In the November edition of Professional Security magazine, Resilience First takes a look at the nature of our new and flexible working arrangements.
Resilience is about adapting to change. Covid-19 has epitomized a threat which demands significant change and one way we are responding to the new resiliency normal can be seen in anticipated revisions to the workplace. While the nature of work by, say, key workers may dictate location, others, especially those in offices, are likely to witness new sites and flexible working arrangements. Technology has greatly facilitated this shift.
Some are beginning to question whether the traditional office is “obsolete’: others have indicated that there is a need to promote a “culture that values and supports remote working’. (1,2) What is clear is that it is proving to be more difficult to get people back to the office than to disperse them in the first instance because of the pandemic.
Companies have adopted different strategies but according to a survey in a national paper, “three-quarters of the UK’s biggest employers are looking at a permanent shift to flexible working’. (3) Twitter has taken the boldest work-from-home (WFH) stance, telling employees they can keep working remotely permanently. On the other hand, Bloomberg is reportedly offering a stipend of up to £55 to encourage its employees back to its office in London.
Most businesses now expect home or remote working for a significant proportion of their employees, accelerating a trend of around 5% that existed before the pandemic. Besides the continuing fear of Covid, many staff have gained a positive taste of working from home and thereby avoiding often a lengthy and costly commute. Behavioural change takes 2-3 months to become established and neither vaccines nor stipends are likely to undo entirely the shift in distributed working which may also help make staff healthier.
The WFH trend does, however, raise legitimate questions of recovering costs of energy and internet access, insurance to cover accidents in the home, the provision of hardware that complies with health and safety rules, employment rights with management at a distance, and the application of remote monitoring and reporting. The shift illustrates the other danger that the new practices applied to a distributed workforce may have got ahead of regulation and legislation, both which take time to work through the usual channels.
The ‘optional office’
What is certain is that the new rules on social distancing have necessitated a reduction in the occupancy levels around the office. With a 2m separation distance (2.6m from head to head), room capacity has been reduced on average by 25% from previous levels, meaning that some people need to work from home at least some of the time and roster their appearance in the office at other times. (4) Part-time occupancy (1-4 days per week) may help to overcome the genuine concerns of creativity by association, team building and training, and corporate bonding. But the “optional office’ will not dispel the temptation of companies to reduce office size and thereby rental costs: some suggest a fall of at least 10% in the stock of office space in big cities. This will have knock-on effects for guarding and security contracts.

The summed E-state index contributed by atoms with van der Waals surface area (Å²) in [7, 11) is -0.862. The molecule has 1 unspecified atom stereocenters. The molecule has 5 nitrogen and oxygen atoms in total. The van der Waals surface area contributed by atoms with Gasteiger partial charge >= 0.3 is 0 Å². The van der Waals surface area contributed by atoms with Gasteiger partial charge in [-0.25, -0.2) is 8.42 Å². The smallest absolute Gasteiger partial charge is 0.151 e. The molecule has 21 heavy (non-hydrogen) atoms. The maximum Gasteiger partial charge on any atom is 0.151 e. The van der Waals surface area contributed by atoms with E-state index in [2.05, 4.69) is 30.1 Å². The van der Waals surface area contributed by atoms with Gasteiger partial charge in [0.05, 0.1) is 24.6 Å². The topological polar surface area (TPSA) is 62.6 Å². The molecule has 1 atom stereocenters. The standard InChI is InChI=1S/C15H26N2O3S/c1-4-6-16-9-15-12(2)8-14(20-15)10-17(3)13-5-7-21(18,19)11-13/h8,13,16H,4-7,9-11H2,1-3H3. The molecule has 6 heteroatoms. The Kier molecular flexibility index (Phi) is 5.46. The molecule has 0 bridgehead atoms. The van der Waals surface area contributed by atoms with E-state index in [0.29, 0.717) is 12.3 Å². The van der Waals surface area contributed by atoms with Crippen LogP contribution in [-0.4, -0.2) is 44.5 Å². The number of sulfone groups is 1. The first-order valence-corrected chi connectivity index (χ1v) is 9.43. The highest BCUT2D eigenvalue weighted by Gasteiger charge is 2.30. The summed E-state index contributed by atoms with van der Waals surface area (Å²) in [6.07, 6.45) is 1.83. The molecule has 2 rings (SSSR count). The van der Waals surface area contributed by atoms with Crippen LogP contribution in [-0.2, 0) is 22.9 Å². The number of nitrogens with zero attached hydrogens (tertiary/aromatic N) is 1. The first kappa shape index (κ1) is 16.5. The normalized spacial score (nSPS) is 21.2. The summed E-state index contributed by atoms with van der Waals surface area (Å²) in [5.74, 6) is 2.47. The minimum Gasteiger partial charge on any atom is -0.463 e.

Another solution that may gain traction is the adoption of collaboration hubs or satellite offices that will avoid long commutes into major cities. This trend is being seen indirectly in the relative busyness of regional towns to the detriment of major cities like London. It is reported that retailers on high streets in towns and suburbs are suffering less from a downturn in trade than large cities because people are remaining closer to home on a regular basis. This will not help the economic damage from the collapse of major city-centre services, including rail and tube. It may also not help secure city pay and allowances – why should companies pay benefits for staff wanting to work out of town?
There are differing reports on whether WFH enhances productivity. There is anecdotal evidence that time saved on commuting is spent on extra work, while the fear of redundancy during the pandemic may have encouraged those additional hours. Some may be distracted or frustrated by the home environment but others may relish the quieter environment. (5) The attractiveness of the high-tech, hot-desking, open-plan office is seemingly on the wane with a proportion of office workers feeling the time is right for change.
What is for sure in that the office will never be quite the same again. We need to grasp the opportunities and manage the change in a domain which has largely remain unaltered for decades. The contest over the future of the workplace has only just begun.
- The Economist, 12 September.
- Welsh Government announcement, 13 September. https://gov.wales/aim-30-welsh-workforce-work-remotely The goal is to have 30% of the workforce working from home or near home.
- The Times, 29 August.
- Aviva is planning a capacity of around 10% of its office space while 3i is anticipating that 70% of its staff can be accommodated.
- According to a survey by CIPD of 1,046 employers in July 2020, 65% felt home working had either boosted productivity or noticed no difference, while 28% thought it has reduced productivity. https://www.cipd.co.uk/about/media/press/home-working-increases#:~:text=The%20survey%20of%201%2C046%20employers,and%2037%25%20that%20don’t
Read more: Resilience First